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The Color Purple is a Lesbian Story. No Matter How Many Try to Erase It.

The Color Purple is a lesbian novel. Alice Walker left no ambiguities about the romance between Celie and Shug Avery. There is love, tenderness, and care between these two characters – which stand out all the more because this book is set in a society where Black women are often denied all three. And there is passion. Celie and Shug’s relationship is intensely sexual:

“She say, I love you, Miss Celie. And then she haul off and kiss me on the mouth.


Um, she say, like she surprise. I kiss her back, say, um, too. Us kiss and kiss till us can’t hardly kiss no more. Then us touch each other.”

The scene goes on to describe Shug’s mouth getting intimately acquainted with Celie’s nipples. And the next chapter opens with the two women waking up in bed together. After a night filled with Sapphic delights. So it stands to reason that everybody familiar with this Pulitzer Prize-winning novel would know that The Color Purple is a lesbian book. But one person clearly missed the memo.

Seyi Omooba was set to play Celie in a production at the Curve Theatre back in 2019. But then a homophobic Facebook post in which she claimed homosexuality is “not right” came to the attention of her employers. Ooma asserted that being lesbian or gay is wrong even “though the law of this land has made it legal.”

Aaron Lee Lambert, a member of the West End’s Hamilton cast, called out Omooba on social media: “Do you still stand by this post? Or are you happy to remain a hypocrite? Seeing as you’ve now been announced to be playing an LGBTQ character, I think you owe your LGBTQ peers an explanation.”

According to Leicester Theatre Trust’s legal representation, Omooba was given a choice: resign from The Color Purple, or be dismissed. The show’s producers then gave a statement: “Following careful reflection it has been decided that Seyi will no longer be involved with the production.”

She is now suing the Leicester Theatre Trust for firing her, claiming religious discrimination and breach of contract. And that’s not even the most ridiculous part of this story. Omooba is also suing her former representation at Garrett Associates Ltd, the agents who helped her secure the part of Celie, on the basis that she would never knowingly have agreed to play a lesbian character.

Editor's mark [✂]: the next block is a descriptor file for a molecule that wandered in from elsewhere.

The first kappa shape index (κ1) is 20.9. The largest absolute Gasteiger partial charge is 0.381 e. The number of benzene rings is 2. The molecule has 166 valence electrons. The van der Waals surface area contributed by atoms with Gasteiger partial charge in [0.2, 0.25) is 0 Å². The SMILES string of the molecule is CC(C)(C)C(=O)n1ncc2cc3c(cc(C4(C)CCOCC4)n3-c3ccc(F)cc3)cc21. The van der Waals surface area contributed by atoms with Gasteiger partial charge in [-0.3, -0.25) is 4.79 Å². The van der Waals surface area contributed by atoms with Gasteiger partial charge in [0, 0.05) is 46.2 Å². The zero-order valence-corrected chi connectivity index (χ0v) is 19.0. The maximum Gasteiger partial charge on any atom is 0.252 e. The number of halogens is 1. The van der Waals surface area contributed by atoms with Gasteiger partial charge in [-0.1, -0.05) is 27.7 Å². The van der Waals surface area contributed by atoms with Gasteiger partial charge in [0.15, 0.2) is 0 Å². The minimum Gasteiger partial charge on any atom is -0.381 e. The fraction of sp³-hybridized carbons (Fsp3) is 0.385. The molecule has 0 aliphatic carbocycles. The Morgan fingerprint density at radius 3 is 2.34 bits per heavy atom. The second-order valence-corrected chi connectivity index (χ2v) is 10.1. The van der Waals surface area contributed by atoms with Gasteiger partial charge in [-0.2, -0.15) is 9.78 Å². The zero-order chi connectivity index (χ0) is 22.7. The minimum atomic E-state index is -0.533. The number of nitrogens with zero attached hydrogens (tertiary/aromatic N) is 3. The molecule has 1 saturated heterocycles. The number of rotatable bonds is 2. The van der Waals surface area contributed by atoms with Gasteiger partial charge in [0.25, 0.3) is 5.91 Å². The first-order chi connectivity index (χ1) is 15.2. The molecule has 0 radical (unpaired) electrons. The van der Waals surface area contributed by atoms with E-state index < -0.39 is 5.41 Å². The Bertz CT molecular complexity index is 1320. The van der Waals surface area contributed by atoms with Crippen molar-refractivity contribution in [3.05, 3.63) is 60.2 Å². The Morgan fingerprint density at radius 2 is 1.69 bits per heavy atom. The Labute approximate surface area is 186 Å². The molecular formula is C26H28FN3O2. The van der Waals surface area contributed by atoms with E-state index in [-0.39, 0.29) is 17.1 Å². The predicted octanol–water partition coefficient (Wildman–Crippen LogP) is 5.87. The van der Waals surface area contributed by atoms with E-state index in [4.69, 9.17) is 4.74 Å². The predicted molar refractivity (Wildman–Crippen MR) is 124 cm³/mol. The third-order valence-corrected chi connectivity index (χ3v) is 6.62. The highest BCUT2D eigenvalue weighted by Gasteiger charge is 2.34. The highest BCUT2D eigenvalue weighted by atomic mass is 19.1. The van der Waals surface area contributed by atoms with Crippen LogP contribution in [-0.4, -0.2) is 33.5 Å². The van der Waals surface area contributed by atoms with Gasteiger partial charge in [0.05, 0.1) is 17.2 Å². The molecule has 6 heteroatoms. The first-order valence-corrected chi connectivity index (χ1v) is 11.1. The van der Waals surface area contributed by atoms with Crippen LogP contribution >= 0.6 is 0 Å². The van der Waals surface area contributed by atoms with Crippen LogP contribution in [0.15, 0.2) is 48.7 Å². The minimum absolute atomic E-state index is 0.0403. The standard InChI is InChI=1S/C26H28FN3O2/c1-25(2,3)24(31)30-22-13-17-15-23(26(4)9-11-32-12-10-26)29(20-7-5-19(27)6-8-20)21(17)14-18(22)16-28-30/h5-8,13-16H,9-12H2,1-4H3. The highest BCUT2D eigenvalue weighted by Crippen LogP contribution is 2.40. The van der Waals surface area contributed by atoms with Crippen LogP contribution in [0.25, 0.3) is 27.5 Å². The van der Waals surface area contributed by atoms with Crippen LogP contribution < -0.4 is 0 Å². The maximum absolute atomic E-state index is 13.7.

That Omooba allegedly did not read The Color Purple – the source material for her character – or even do a cursory Google search, which would have been more than enough to reveal the book’s lesbian themes, raises eyebrows. After all, Celie could have been the breakthrough role of Omooba’s career. But her legal representative, Pavel Stroilov, argues that “the best known interpretation of the character is to be found in Steven Spielberg’s later film version.”

During the tribunal, Stroliv said that “it’s absurd to suggest it’s for an employee, an actor, to go and inquire with an employer whether or not they interpret this play differently from Steven Spielberg.”

But why is Spielberg’s interpretation being valued above that of Alice Walker? After all, she is the woman who created Celie and her story – including the romance with Shug.

That the 1985 film adaptation is now being used by to deny the lesbian story within The Color Purple only goes to show the harm caused by Speilberg’s erasure of lesbian desire. It is no coincidence that Omooba’s legal team – part of Christian Concern, one of Britain’s biggest Evangelical advocacy groups – prefers Spielberg’s story to the one Alice Walker wrote. Because it was exactly this sort of homophobia he was pandering to in cutting out the romance between Celie and Shug.

This controversy around Seyi Omooba goes to show two things. The first is that people will refuse to see Black lesbian sexuality even when it’s staring them in the face. The second: this world desperately needs a film adaptation of The Color Purple that isn’t directed by a straight white man.

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